Friday, November 29, 2013

It's Not What You Say, But How You Say It

     We've got some great teachers in our public schools.

     Some are great because they are warm and caring.  Students like these teachers and they want these teachers to be proud of them.  Students will do just about anything their warm and caring teacher tells them to do, because we all do want to do things for people who care about us.

     Some teachers are great, because they work hard to get to know each and every student.  They learn how each student learns and they understand how each student struggles with their learning.  These teachers are able to find a way to present content to students in a way that the students will understand.

     And, of course, some teachers have both of these attributes--(1) They are warm and caring, and (2) they understand how each of their students' learn.

     Our best teachers know that they cannot make things too easy on their students, because the goal isn't to make students happy (or to merely "get-the-right-answer").  The goal is that the students are learning.  The best teachers know that learning comes with a little struggling--sometimes with a lot of struggling.  And the best teachers are able to allow their students AND to encourage to keep going and not to give up when the struggling occurs.

     "Teaching" is only part of a teachers job.  The main part of a teachers job is making sure that the students are learning.  Some teachers view the "teaching" part as the only part of their job.  These teachers are good at making lesson plans and following through with procedures.  They are good at assigning HW and keeping track of grades.  They are good at doing what they are supposed to do--what they are told to do.  But merely "teaching" and ignoring the amount of student learning that is (or is not) taking place will never be enough to raise their students' abilities.

     The best thing about public education is teachers who do everything they can to help their students to learn.  Thank you to our hard-working teachers.  No job is tougher or more rewarding!

Friday, November 15, 2013

Thanks Twitter for All the Good News about Education!

Twitter is filled with Good News about Education

I've been on Twitter for about 20 months, and throughout that time I've learned more and more about what I can do and what I can learn from Twitter.  I use Twitter as a professional, and I like to follow other teachers and educators from around the world.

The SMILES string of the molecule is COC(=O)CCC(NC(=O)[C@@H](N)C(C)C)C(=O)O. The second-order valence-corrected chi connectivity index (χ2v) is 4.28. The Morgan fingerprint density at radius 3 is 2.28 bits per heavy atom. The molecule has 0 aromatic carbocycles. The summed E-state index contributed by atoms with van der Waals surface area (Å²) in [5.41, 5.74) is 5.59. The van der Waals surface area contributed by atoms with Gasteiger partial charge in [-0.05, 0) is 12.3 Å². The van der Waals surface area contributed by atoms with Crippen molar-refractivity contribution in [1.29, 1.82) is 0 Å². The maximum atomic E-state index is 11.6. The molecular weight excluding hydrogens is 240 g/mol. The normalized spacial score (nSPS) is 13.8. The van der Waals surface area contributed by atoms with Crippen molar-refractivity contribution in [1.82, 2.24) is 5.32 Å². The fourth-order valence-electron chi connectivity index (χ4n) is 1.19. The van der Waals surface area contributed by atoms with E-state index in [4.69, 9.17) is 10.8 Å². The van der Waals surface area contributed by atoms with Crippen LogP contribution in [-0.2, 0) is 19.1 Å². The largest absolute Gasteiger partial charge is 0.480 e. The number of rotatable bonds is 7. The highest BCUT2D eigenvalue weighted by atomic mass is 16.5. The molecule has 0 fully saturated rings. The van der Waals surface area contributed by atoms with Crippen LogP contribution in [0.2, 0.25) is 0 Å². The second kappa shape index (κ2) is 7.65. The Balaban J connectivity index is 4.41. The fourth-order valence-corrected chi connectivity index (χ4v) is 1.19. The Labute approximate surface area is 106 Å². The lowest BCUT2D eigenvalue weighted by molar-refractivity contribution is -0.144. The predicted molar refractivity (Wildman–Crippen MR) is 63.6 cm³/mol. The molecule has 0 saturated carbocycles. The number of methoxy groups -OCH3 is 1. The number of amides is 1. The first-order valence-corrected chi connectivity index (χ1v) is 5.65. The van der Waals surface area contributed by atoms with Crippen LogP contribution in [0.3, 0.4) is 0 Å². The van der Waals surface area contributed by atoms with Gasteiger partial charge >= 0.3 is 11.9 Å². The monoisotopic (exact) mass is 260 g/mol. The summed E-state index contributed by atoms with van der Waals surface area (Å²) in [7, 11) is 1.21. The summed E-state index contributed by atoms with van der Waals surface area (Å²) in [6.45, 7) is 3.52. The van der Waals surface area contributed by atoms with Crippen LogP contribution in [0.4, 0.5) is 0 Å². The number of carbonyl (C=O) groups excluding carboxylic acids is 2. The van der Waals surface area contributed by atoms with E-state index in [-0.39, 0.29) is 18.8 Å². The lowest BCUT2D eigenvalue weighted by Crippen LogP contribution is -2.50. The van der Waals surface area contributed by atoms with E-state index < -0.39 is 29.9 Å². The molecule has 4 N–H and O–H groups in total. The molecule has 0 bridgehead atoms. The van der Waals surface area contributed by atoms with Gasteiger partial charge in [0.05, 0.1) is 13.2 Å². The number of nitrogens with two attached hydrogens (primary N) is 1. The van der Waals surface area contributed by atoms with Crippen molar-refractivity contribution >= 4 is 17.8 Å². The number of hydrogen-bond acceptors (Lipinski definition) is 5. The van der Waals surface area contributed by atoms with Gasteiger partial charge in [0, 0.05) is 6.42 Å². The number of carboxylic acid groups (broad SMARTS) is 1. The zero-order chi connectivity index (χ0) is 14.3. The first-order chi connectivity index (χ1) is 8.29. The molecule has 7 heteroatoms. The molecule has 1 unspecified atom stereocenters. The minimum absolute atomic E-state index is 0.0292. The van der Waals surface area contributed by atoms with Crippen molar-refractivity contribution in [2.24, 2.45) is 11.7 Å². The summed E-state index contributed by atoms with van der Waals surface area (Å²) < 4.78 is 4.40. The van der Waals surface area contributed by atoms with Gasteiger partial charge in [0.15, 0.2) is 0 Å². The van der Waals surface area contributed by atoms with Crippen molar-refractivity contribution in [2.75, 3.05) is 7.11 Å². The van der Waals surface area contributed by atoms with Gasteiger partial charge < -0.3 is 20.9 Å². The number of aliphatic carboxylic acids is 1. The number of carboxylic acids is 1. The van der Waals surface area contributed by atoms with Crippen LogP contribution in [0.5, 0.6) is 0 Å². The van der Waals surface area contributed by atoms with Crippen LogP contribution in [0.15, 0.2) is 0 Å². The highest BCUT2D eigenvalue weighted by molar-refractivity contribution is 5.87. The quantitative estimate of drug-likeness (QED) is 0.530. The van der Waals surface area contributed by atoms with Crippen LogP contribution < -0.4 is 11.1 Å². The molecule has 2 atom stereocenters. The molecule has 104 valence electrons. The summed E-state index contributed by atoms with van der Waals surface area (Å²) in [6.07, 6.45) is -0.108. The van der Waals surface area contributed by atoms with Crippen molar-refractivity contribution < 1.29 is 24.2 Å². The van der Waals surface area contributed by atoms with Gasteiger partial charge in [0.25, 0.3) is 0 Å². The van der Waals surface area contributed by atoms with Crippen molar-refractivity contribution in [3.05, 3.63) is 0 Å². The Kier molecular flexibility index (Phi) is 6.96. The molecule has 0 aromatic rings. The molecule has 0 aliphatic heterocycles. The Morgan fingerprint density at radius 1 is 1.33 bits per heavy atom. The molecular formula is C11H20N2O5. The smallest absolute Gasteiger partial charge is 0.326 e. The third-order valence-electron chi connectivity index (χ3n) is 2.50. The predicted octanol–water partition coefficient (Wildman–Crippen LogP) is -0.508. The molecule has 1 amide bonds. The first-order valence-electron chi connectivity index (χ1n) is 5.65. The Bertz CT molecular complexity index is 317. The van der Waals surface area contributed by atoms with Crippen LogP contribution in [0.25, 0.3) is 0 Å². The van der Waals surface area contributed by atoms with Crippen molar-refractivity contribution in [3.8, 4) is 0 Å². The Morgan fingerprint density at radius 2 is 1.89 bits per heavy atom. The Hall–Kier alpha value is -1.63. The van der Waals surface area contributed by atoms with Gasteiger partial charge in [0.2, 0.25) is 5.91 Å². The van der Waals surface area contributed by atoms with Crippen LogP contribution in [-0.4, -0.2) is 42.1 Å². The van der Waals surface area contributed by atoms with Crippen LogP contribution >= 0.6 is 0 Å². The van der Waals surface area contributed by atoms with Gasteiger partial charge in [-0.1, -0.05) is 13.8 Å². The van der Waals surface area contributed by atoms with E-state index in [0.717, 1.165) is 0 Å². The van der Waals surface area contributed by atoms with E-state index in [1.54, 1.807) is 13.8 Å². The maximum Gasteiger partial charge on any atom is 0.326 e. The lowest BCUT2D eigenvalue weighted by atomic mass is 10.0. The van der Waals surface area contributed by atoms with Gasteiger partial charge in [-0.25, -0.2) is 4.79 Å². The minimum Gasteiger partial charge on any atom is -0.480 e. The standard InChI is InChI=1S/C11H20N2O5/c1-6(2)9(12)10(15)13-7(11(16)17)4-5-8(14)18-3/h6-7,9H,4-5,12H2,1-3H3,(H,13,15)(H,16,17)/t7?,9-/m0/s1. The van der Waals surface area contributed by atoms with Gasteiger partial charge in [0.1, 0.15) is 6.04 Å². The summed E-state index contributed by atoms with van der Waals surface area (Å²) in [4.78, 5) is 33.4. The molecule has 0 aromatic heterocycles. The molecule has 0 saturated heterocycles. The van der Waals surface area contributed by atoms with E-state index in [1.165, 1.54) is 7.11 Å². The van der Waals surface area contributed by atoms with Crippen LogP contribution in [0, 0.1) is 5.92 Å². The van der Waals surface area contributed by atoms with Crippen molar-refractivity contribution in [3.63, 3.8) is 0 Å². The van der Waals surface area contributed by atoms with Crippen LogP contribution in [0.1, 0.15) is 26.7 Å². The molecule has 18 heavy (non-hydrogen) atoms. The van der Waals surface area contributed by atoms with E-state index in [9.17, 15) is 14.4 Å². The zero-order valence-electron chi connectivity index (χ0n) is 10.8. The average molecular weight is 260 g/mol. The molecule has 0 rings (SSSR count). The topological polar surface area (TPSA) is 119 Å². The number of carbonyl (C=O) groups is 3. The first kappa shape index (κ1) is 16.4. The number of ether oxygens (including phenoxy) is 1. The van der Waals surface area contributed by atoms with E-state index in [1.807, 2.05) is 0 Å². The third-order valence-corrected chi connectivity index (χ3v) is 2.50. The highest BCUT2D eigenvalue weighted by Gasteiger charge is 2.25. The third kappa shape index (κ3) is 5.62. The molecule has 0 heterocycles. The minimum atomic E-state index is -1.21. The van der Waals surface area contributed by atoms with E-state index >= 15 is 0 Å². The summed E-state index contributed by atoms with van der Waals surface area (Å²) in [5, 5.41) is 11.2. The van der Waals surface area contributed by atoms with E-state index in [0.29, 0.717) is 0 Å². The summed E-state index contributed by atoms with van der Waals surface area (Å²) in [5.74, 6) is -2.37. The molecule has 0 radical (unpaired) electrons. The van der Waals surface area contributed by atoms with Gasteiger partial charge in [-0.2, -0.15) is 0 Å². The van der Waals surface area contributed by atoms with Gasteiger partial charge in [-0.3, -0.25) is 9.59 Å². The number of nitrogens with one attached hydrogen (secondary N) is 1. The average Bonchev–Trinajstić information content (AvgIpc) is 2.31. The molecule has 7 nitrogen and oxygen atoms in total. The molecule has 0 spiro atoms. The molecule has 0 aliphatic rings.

Since beginning this blog, I've been on the lookout for positive stories about education.  My Twitter feed is a treasure-trove of such stories.  On a daily basis I read about students and teachers doing amazing things in their schools and in their communities.  I see pictures of teachers learning new strategies to help students in their classrooms; and I see pictures of students engaged in learning in a variety of settings.

Of course, I also gain a lot of ideas from reading the posts from the people I follow.  Sometimes they direct me to articles or blogs on particular topics.  Other times they direct me to hot-button topics that lead to great discussions.

As always, we don't want to ignore the problems of public education in America.  I am very aware that the way I use Twitter tends to encourage "the positive".  It is what we call The Echo Chamber--only follow people who agree with me.  I know that the people I follow (while diverse) do not represent all points of view.  I wouldn't say that I exclusively hear positive things, but most of the people I follow (including me) tend to follow the rule "If you don't have something nice to say, don't say anything at all."  This doesn't lessen the truth about the good things I read on Twitter; but it is necessary to recognize there are lots of stories that I am not reading.

My point is that it is very easy to only hear the negative about public school education in America and it is important for educators--and especially non-educators--to know that there is a lot of good going on everyday in our public schools.

Public Schools and Choice

       Is it true that public school kids and their public school parents don't have choices?  I'm sure that I will expose my igno...

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